The telegenic Mullah who spouts medievalist hatred with elegance. The smooth suit-and tie-clad English speaking Jamaati-in-liberal-garb academic who threatens that all hell will soon break loose if the government does not do as he says. The allegedly “mainstream” politician belligerently roaring for the Pakistani rupee on national television. And the aviators-and cravat-clad Army General who tells reporters for the nth time that “exemplary” punishment will be given if an enquiry reveals an infringement of operational procedures.

Azaadi’s mojo no longer rests with the people but with entrenched interests whose formulaic bluster has long outworn their attention-getting ability.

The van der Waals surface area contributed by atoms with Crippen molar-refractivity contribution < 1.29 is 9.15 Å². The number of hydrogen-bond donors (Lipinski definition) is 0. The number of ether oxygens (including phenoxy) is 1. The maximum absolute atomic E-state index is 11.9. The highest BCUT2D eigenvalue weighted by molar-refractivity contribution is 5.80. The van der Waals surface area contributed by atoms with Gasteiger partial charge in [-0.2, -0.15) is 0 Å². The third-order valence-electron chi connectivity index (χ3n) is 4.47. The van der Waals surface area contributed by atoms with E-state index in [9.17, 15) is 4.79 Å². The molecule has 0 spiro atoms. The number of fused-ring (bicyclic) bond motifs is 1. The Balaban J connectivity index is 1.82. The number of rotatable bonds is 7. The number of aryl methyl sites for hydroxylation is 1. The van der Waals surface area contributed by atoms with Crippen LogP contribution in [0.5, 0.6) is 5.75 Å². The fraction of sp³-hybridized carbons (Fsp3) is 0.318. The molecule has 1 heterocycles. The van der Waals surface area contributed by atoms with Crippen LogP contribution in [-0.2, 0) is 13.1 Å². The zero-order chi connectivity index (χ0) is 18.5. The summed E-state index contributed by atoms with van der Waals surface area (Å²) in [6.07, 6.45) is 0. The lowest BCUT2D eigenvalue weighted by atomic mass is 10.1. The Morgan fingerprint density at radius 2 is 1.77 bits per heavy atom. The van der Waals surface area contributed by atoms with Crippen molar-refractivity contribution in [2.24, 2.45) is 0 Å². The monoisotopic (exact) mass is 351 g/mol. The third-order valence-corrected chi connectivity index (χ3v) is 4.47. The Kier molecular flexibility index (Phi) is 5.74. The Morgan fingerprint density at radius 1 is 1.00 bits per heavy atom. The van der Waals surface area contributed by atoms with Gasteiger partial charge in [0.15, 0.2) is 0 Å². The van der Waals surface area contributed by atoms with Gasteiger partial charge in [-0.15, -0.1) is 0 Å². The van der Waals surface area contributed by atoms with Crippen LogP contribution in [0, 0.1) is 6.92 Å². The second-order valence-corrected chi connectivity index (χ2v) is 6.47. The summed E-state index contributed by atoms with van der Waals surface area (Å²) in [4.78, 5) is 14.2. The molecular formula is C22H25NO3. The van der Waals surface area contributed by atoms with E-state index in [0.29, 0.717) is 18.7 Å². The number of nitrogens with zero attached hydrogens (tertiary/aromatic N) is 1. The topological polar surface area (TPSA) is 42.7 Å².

And so Kashmir fatigue looms large. No reporter goes to Kashmir today to discover new frontiers because almost everything in Kashmir today is a cliché – said and done to death a thousand times.

Viewers? A been-there-done-that kind of heavy feel has them instantly reaching for their remotes.

The Rage Boy Syndrome

In 2007, international bloggers noticed that the same straggly bearded, wild-eyed man fronted every single demonstration in Kashmir for any and every Islamist “cause”. Danish cartoons, Salman Rushdie, the Pope, Guantanamo Bay, the sex scandal, human rights violations, President Bush – you could name it and he was there. Photographers shot his face in extreme close-up and no one knew whether there were four people or 400 behind him.

The images aroused a visceral reaction and soon went viral making Rage Boy, as he was nicknamed, a de facto poster boy for radical Islam and all that the West hated most about it.

Soon a subject of mirth in the Western blogosphere, his angry face – eyes ablaze, nostrils flared, mouth agape, teeth bared in a caricature like snarl – was plastered on Rage Boy T shirts, mugs, boxer shorts, stickers and even a clock that asked “What’s the Time?” – and was told; “Time to Die, Infidel!”